Ecological Archives E092-043-A2

Kirk M. Stueve, Rachel E. Isaacs, Lucy E. Tyrrell, and Roseann V. Densmore. 2011. Spatial variability of biotic and abiotic tree establishment constraints across a treeline ecotone in the Alaska Range. Ecology 92:496–506.

Appendix B. Photographs of treeline at Denali.

B1
 

   FIG. B1. The photograph faces east across the East Fork Toklat River, north of the Park Road. Shrub tundra and white spruce are in the foreground. The upper tree limit tends to occupy higher elevations on south-facing slopes (~1100 m) (at left), and lower elevations on north-facing slopes (~850 m) (at right). Photograph by Kirk M. Stueve in September 2008.


 

B2
 
   FIG. B2. The photograph faces south to the Alaska Range from the west side of the East Fork Toklat River, north of the Park Road. Shrub tundra and short white spruce (2 m or shorter) are in the foreground (near upper tree limit) with 3 m and taller white spruce in the far background. The abiotic setting (especially elevation and winter sun exposure) tended to be the most important predictor of tree establishment here, but proximity to trees persisted as an important tertiary predictor. Photograph by Kirk M. Stueve in September 2008.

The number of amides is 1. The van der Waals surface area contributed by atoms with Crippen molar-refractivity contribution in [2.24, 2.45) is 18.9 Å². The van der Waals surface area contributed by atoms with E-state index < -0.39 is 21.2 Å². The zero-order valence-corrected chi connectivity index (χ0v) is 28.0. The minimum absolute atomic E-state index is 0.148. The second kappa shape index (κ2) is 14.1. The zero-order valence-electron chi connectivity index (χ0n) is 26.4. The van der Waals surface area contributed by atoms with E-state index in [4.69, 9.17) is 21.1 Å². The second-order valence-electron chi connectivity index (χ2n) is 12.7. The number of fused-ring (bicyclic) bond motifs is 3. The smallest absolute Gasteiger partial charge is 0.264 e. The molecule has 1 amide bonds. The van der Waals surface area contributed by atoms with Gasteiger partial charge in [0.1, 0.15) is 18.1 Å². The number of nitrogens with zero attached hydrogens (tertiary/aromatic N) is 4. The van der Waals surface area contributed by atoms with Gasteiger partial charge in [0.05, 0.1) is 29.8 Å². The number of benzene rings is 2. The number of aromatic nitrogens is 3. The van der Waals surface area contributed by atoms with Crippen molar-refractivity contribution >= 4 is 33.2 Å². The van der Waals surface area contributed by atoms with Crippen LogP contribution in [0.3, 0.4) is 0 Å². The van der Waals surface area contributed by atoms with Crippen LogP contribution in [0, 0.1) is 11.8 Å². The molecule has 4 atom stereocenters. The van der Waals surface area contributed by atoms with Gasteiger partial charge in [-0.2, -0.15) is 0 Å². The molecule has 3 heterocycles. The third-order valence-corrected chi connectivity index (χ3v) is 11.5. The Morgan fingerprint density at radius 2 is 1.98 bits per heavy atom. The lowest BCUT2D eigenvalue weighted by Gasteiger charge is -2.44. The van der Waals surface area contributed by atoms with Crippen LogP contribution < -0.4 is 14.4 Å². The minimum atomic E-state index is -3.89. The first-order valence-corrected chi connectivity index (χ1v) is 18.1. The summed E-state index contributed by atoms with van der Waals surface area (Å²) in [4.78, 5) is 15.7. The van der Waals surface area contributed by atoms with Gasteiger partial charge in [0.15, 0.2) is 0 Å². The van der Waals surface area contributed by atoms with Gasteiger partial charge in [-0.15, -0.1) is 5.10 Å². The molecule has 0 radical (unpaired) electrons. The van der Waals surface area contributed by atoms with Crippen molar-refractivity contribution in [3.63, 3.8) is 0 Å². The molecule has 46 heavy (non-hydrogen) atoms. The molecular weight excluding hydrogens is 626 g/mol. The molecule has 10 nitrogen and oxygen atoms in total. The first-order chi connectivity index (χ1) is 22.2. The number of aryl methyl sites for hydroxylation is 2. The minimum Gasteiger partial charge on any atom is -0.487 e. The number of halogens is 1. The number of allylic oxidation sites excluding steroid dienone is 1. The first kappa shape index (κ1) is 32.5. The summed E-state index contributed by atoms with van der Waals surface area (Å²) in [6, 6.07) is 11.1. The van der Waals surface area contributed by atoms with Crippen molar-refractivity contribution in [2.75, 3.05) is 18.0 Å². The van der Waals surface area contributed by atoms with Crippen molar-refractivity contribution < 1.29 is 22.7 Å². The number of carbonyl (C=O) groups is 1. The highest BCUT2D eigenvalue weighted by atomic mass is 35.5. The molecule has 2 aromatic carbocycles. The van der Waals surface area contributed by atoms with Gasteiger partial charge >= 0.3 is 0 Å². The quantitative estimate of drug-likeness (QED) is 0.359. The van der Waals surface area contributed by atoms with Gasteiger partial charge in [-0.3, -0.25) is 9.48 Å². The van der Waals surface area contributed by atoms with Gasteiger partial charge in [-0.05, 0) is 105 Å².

B3
 
   FIG. B3. Lower treeline zone with many white spruce trees at least 3–4 m tall. Proximity to trees is the most important predictor of tree establishment here. Rachel E. Isaacs (second author) is in the foreground. Photograph by Kirk M. Stueve in September 2008.

 

B4
 
   FIG. B4. The photograph faces west from the Park Road toward Denali, with shrub tundra and scattered white spruce in the foreground. Photograph by Kirk M. Stueve in September 2008.

 

B5
 
   FIG. B5. Photograph of Kirk M. Stueve extracting a core just below the upper tree limit. Photograph by Rachel E. Isaacs in September 2008.

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